Hurricane Katrina devastated New Orleans 11 years ago, but the storm’s legacy may have a silver lining: reduced levels of lead in soil across the city.
Continuing research he started back in 1991, Tulane University School of Medicine professor Howard Mielke and his team collected thousands of samples for an updated survey of soil lead levels for the entire city.
Their findings appear in the journal Environmental International.
Mielke says, prior to Hurricane Katrina, 64 percent of the children living in neighborhoods identified as high-lead areas had blood lead levels equal to or above five micrograms per deciliter. According to the Centers for Disease Control, even a low level of lead in blood has been shown to affect IQ, academic achievement, and behavior.
Ten years after Katrina, Mielke says the number of children with blood lead levels five and above in high-lead areas dropped to 19 percent. The median amount of lead in the soil dropped from 280 milligrams per kilogram (i.e. ppm) pre-Katrina to 132 mg/kg after the storm.
City pigeons and kids may share lead levels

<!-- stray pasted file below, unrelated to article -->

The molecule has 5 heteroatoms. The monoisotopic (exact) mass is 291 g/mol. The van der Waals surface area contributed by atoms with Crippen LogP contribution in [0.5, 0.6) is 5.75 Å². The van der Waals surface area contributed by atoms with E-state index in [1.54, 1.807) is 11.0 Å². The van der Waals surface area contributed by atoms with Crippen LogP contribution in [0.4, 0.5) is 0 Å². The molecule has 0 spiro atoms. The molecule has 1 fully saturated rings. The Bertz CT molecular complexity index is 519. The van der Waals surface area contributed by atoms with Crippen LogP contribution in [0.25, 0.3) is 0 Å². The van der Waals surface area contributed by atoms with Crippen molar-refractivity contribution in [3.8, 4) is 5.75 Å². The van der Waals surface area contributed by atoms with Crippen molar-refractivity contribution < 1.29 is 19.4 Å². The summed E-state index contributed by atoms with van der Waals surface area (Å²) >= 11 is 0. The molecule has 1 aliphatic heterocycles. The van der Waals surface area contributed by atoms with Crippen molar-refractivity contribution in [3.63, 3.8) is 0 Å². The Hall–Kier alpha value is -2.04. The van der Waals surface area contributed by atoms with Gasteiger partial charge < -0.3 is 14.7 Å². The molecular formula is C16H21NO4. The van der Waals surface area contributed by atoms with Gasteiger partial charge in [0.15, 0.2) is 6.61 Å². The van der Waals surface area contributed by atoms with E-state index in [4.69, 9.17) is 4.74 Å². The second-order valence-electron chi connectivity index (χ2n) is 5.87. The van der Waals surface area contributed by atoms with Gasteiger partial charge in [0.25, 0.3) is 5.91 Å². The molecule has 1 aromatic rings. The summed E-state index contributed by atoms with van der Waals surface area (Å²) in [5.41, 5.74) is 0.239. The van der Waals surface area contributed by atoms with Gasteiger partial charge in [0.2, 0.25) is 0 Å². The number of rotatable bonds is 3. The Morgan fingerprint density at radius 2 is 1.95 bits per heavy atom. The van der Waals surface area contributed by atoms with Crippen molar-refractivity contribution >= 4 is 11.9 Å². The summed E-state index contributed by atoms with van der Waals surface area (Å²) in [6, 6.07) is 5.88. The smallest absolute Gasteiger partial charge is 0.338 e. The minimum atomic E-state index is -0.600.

The reasons for the decrease are threefold, says Mielke. The hurricane and levee failures flooded nearly 80 percent of the city, depositing varying depths of low lead sediment from the coastal environment.
Mielke says the massive cleanup that followed also helped reduce the amount of lead dust in the air and soil, as housing interiors were cleaned out and materials covered in lead-based paint were removed or repainted. Lastly, uncontaminated soil was brought in from outside the city for new construction projects.
While the latest survey shows promising trends, Mielke says there’s still much work to be done to reduce the blood lead levels of children in New Orleans and across the country.
“You’re dealing with a basic environmental health problem that we have to figure out how to resolve, and I think every major city has the same kind of problem,” says Mielke. “If we figure out how to solve the problem for New Orleans, we’ll have a model that other cities can follow.”
Source: Tulane University